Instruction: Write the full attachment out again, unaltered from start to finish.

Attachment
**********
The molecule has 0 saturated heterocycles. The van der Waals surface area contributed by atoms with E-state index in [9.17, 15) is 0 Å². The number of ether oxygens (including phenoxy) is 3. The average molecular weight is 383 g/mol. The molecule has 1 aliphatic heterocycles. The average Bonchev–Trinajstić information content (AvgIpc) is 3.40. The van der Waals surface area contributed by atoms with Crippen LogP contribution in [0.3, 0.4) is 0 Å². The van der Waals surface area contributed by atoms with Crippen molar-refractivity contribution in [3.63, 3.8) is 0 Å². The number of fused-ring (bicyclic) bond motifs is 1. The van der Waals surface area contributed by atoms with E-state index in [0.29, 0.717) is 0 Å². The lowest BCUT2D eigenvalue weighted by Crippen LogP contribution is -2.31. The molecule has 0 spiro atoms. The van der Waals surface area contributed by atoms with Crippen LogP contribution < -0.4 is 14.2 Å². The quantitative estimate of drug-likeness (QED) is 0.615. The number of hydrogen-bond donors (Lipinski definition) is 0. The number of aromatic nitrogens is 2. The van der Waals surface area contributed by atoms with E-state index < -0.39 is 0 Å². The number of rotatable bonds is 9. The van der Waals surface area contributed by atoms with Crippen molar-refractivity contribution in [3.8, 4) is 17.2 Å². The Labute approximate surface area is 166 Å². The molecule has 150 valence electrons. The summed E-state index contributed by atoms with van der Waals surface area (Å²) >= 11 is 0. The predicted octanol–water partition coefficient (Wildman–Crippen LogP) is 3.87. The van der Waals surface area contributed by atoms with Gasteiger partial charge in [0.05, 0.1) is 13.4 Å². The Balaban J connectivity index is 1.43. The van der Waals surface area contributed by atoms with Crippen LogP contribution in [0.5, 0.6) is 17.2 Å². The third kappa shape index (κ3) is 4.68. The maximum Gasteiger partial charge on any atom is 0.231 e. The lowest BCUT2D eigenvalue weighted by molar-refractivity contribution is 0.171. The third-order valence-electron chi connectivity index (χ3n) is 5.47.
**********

The molecule has 0 saturated heterocycles. The van der Waals surface area contributed by atoms with E-state index in [9.17, 15) is 0 Å². The number of ether oxygens (including phenoxy) is 3. The average molecular weight is 383 g/mol. The molecule has 1 aliphatic heterocycles. The average Bonchev–Trinajstić information content (AvgIpc) is 3.40. The van der Waals surface area contributed by atoms with Crippen LogP contribution in [0.3, 0.4) is 0 Å². The van der Waals surface area contributed by atoms with Crippen molar-refractivity contribution in [3.63, 3.8) is 0 Å². The number of fused-ring (bicyclic) bond motifs is 1. The van der Waals surface area contributed by atoms with E-state index in [0.29, 0.717) is 0 Å². The lowest BCUT2D eigenvalue weighted by Crippen LogP contribution is -2.31. The molecule has 0 spiro atoms. The van der Waals surface area contributed by atoms with Crippen LogP contribution < -0.4 is 14.2 Å². The quantitative estimate of drug-likeness (QED) is 0.615. The number of hydrogen-bond donors (Lipinski definition) is 0. The number of aromatic nitrogens is 2. The van der Waals surface area contributed by atoms with E-state index < -0.39 is 0 Å². The number of rotatable bonds is 9. The van der Waals surface area contributed by atoms with Crippen molar-refractivity contribution in [3.8, 4) is 17.2 Å². The Labute approximate surface area is 166 Å². The molecule has 150 valence electrons. The summed E-state index contributed by atoms with van der Waals surface area (Å²) >= 11 is 0. The predicted octanol–water partition coefficient (Wildman–Crippen LogP) is 3.87. The van der Waals surface area contributed by atoms with Gasteiger partial charge in [0.05, 0.1) is 13.4 Å². The Balaban J connectivity index is 1.43. The van der Waals surface area contributed by atoms with Crippen LogP contribution in [0.5, 0.6) is 17.2 Å². The third kappa shape index (κ3) is 4.68. The maximum Gasteiger partial charge on any atom is 0.231 e. The lowest BCUT2D eigenvalue weighted by molar-refractivity contribution is 0.171. The third-order valence-electron chi connectivity index (χ3n) is 5.47.